Pepper is looking for a company to publish and print his Bible as a “high-end edition” much like the Pennyroyal Caxton Bible, a King James version designed illustrated by Barry Moser, and use the proceeds from sales to help rebuild churches destroyed by Hurricanes Katrina and Rita. Pepper says he doesn’t know how much his Bible will cost, but he would like to recover his investment, adding that he couldn’t begin to peg the amount of money he has poured into the project.

Despite not using a computer, he is considering whether to put his final creation on DVD so anyone can view his Bible.

LINK: Click to open full size version of image
A UMNS photo by Steve Smith

Every page of the "Pepper Bible" is made by hand. James Pepper shuns the computer and other high-tech tools.
Pepper has received tons of publicity in the local press, and his works have been displayed at the Biblical Arts Center, a nondenominational museum in Dallas.

Scott Peck, director of the Biblical Arts Center, told the Dallas Morning News in 2005 that Pepper’s work was a rarity. “I freed up the gallery just for this,” he said of the exhibit, featured last March and April. “No one else is doing this type of work. The only other project that I know of is the St. John’s Bible in Minnesota.”

Church leaders from throughout the world also have praised his work.

“It is given to very few to undertake, or even contemplate, a labor of such Herculean proportions,” wrote the Anglican archbishop of York in a 2001 letter to Pepper. “What you have done represents an achievement which, so far as His Grace is aware, is quite without parallel in modern times. It is a powerful witness to the living God.”

And from Roman Catholic leaders at the Vatican came this in 2002: “His Holiness prays that your work will help you to discover each day in the inspired writings of the Old and New Testaments a support for faith, food for the soul and a pure and lasting fount of spiritual life.”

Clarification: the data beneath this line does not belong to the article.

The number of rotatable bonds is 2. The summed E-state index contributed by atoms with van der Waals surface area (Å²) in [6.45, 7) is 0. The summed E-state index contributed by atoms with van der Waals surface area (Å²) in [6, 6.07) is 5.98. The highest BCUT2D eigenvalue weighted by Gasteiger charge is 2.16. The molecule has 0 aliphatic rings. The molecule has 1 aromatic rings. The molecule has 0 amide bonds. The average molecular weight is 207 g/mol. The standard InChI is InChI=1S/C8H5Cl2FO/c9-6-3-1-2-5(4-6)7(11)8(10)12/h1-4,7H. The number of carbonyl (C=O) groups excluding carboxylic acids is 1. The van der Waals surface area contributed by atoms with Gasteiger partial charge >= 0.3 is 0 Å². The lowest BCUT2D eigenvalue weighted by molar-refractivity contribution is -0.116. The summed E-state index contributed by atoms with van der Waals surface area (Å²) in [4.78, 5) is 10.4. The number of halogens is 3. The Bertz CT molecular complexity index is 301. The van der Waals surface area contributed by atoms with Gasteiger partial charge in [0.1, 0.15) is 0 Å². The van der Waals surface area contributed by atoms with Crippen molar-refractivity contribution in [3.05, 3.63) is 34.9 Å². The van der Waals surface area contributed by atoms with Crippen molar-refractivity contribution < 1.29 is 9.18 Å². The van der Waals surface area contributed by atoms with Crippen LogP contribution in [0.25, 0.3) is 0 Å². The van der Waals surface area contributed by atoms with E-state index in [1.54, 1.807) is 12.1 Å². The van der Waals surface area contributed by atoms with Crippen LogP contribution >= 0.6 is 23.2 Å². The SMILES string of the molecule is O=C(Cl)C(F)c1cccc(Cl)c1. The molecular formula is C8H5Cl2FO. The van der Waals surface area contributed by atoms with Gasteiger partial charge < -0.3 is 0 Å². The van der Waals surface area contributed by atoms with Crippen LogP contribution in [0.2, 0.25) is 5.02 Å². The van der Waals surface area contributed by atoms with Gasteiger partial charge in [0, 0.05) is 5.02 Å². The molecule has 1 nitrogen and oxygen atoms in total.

Pepper told United Methodist News Service that he may begin a similar project on the Book of Revelation, complete with illuminated images of dragons and other monsters depicted in the New Testament’s last book.

He views his work with reverence, choosing carefully the words to describe the pages spread out on a table.

“It’s a calling, it’s not a hobby,” he says. “It’s the religious aspect of it that leads me to say this is a calling. It reflects who I am. You can always change hobbies, but I would rather be doing this the rest of my life.

“It’s just something I have to do.”

Lifelong interest

The “calling” came as early as age 5, when his father, who worked as a book publisher, would take him to the museums of New York City, where the child would look in awe at the ancient Bibles on display.

“Every time I saw them, I knew I could do it, that this is something I was supposed to do,” Pepper says.